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Wildfire Attacks Brazil’s Pandavas Paradise Retreat

By: on Sept. 24, 2010

A huge wildfire engulfed Pandavas Paradise, ISKCON’s 1,000 acre retreat center in the grassy plateaus of Chapada dos Veadeiros, central Brazil on Sunday September 19th.


Pandavas Paradise before and after the wildfire

It’s the third time in as many months that fire has struck an ISKCON Community—24-hour kirtan leader Aindra Dasa passed away in a fire at the Gurukula Ashram in Vrindavana, India in July, while devotees narrowly escaped a fiery explosion caused by a gas leak in Leicester, England earlier this month.
Though a common occurence in late summer in the area, this particular fire was helped along by strong winds and by the fact that residents hadn’t seen a drop of rain for 120 days.

Pandavas Paradise president Giridhari Dasa was holding a weekend Bhagavad-gita Course in the capital Brasilia with his wife when he received news at 3pm that the wild fire had attacked the property from at least two directions.

Since the remote area had no local fire services, he immediately contacted the retreat itself. There were no devotees present at the time, but groundskeepers employed by ISKCON were, and together with a team of helpers from the local town that Giridhari managed to rustle up, they sprang into action.

“However, despite the best efforts of the team of thirteen volunteers fighting the fire, we lost our best guesthouse, recently renovated and redecorated, with three comfortable guest rooms and a storage area,” Giridhari says.



The guesthouse before and after the fire



Fortunately, there were no guests in the house at the time, and no one was hurt during the event. The Deities and the other buildings on the retreat were also spared.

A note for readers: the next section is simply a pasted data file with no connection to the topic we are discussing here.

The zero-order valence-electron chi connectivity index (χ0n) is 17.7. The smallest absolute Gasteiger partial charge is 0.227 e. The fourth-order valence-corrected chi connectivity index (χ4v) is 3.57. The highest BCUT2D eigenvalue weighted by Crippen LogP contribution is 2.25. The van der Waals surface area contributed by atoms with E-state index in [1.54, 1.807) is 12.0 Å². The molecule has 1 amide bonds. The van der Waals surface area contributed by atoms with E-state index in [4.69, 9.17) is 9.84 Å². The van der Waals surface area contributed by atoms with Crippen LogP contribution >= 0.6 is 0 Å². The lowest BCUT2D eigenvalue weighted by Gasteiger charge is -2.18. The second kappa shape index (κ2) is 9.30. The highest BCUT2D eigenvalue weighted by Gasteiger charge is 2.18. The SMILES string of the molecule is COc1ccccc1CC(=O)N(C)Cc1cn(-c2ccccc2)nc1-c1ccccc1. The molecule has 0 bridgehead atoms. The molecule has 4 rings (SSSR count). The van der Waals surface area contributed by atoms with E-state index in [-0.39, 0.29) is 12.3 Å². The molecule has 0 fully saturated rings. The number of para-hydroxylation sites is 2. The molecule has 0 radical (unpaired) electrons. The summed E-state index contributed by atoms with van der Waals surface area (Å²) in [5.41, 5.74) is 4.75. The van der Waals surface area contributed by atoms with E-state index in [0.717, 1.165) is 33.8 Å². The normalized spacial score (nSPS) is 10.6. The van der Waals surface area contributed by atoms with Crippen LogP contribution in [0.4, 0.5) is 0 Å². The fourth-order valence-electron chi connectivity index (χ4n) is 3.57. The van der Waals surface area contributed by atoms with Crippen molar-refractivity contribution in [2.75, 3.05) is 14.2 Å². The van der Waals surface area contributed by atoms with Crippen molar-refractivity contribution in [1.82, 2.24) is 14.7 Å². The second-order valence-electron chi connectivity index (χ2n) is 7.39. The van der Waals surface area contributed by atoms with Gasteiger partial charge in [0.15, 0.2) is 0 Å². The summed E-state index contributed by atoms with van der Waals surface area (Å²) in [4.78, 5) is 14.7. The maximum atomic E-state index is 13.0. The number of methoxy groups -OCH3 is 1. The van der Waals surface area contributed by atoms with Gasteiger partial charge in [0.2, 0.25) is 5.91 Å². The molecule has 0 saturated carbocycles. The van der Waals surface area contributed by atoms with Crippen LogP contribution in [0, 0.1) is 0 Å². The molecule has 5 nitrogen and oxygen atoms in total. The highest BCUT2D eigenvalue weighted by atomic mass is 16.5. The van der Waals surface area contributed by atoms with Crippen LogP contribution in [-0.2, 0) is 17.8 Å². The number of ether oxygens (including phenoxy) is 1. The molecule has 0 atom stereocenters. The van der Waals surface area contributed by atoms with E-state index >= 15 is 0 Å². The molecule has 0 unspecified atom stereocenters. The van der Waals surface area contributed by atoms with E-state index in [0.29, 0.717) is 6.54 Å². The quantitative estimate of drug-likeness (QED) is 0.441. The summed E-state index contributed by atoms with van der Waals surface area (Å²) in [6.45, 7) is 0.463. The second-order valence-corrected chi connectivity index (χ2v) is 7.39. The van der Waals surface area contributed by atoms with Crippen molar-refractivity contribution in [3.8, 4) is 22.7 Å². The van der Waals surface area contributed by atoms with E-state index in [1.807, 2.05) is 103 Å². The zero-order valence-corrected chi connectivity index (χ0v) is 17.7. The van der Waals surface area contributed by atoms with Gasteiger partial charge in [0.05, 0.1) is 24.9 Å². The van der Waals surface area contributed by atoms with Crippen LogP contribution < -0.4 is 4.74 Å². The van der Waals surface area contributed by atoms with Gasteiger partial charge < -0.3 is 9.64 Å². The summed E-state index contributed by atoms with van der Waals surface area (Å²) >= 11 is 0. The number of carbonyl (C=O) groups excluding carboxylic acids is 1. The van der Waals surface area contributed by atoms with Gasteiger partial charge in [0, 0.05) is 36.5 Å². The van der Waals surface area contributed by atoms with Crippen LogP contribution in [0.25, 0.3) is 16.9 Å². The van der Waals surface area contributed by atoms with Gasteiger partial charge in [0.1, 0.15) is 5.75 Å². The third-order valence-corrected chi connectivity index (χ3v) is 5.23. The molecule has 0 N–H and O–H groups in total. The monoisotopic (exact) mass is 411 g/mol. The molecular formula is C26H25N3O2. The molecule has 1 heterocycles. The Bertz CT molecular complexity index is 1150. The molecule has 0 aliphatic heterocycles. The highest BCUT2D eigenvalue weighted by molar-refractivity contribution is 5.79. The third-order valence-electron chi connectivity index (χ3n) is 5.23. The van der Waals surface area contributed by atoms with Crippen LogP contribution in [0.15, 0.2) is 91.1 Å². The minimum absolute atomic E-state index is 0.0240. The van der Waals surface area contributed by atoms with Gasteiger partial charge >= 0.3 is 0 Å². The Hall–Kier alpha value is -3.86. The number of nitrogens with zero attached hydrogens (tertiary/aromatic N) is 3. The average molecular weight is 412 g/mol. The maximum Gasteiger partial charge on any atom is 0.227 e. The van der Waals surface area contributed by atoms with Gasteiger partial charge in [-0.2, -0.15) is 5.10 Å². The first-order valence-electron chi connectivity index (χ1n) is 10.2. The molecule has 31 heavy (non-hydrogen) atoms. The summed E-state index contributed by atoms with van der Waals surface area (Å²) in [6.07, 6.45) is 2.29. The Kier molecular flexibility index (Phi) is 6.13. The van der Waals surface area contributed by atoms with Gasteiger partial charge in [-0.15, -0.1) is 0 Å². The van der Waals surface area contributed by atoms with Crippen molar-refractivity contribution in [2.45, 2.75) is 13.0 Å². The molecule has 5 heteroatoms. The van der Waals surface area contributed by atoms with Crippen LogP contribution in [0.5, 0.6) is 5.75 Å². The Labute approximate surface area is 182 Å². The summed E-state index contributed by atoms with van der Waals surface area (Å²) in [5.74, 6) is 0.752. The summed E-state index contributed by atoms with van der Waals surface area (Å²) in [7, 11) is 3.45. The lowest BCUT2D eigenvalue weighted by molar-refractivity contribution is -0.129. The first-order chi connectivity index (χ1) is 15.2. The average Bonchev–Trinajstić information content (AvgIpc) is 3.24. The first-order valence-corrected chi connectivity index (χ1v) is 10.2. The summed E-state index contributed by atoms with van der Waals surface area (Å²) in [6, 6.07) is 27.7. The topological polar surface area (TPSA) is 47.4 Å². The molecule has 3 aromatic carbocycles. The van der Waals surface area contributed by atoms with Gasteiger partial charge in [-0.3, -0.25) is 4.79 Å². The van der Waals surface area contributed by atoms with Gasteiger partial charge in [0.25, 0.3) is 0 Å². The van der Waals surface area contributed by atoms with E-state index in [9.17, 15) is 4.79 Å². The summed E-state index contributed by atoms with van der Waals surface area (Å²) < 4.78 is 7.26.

“A spark of fire, carried by the wind, landed on the grass roof of our temple and the roof caught, but one of our volunteers bravely climbed up and managed to put out the fire,” Giridhari says. “Fortunately nobody was hurt and our Gaura-Nitai and Lakshmi-Nrsimha Deities are safe.”

As well as the temple building, a second four-room guesthouse remains, as does the ashram building and the living quarters used by Giridhari and his wife, the only devotees who live at the property full-time. But the landscape around it is blackened and bleak.

In fact, the entire region—not just the ISKCON retreat—was badly affected by the fire. Many people lost their homes and farm buildings, while even the National Park, the main tourist attraction, didn’t escape unscathed.

“It’s hard to know exactly how the fire was caused,” Giridhari says. “Sometimes it’s caused by a cigarette flipped out of a passing car, sometimes a farmer will do it on purpose to open grazing land for his cattle. But most of the time it’s just a natural occurrence, as a result of the extreme dryness and hot weather.”

Since insurance is not available in Brazil for the kind of building the destroyed guesthouse was—a wooden structure with a thatched roof in a rural area—the fire has left Pandavas Paradise with an all too real loss of some US $40,000.

“But we have wasted no time in lamentation, knowing well that everything Krishna does is for our benefit,” Giridhari says. “We have started a campaign to raise funds for reconstruction and have already received nearly a hundred emails from devotees and supporters all over the country. They have sent their prayers, words of consolation and donations.”

About 240 miles from Brasilia, Pandavas Paradise is a retreat centre, a nature reserve, and a temple all at once, set in tropical Cerrado, the world’s most biodiverse savanna. It is on a bed of quartz crystals, at an altitude of about 1300m, and it is still quite unspoilt by modern, industrial agriculture. First established in 1998, it opened its doors to the public in 2006.

Last year, 8 to 20 people attended each of its eight retreats, which combine a yoga and nature experience with Krishna consciousness. This year, Pandavas is on course to offer fourteen. It also offers a one week intensive bhakti training course for aspiring devotees who want to deepen their knowledge and practice of Krishna consciousness, as well as an annual Vaishnavi retreat for women.

To make a donation to help Pandavas Paradise rebuild, please contact Giridhari Dasa at gd@pandavas.org.br.
To view photos of the retreat, please visit http://picasaweb.google.com/giridhari.hdg/ParaisoDosPandavas.

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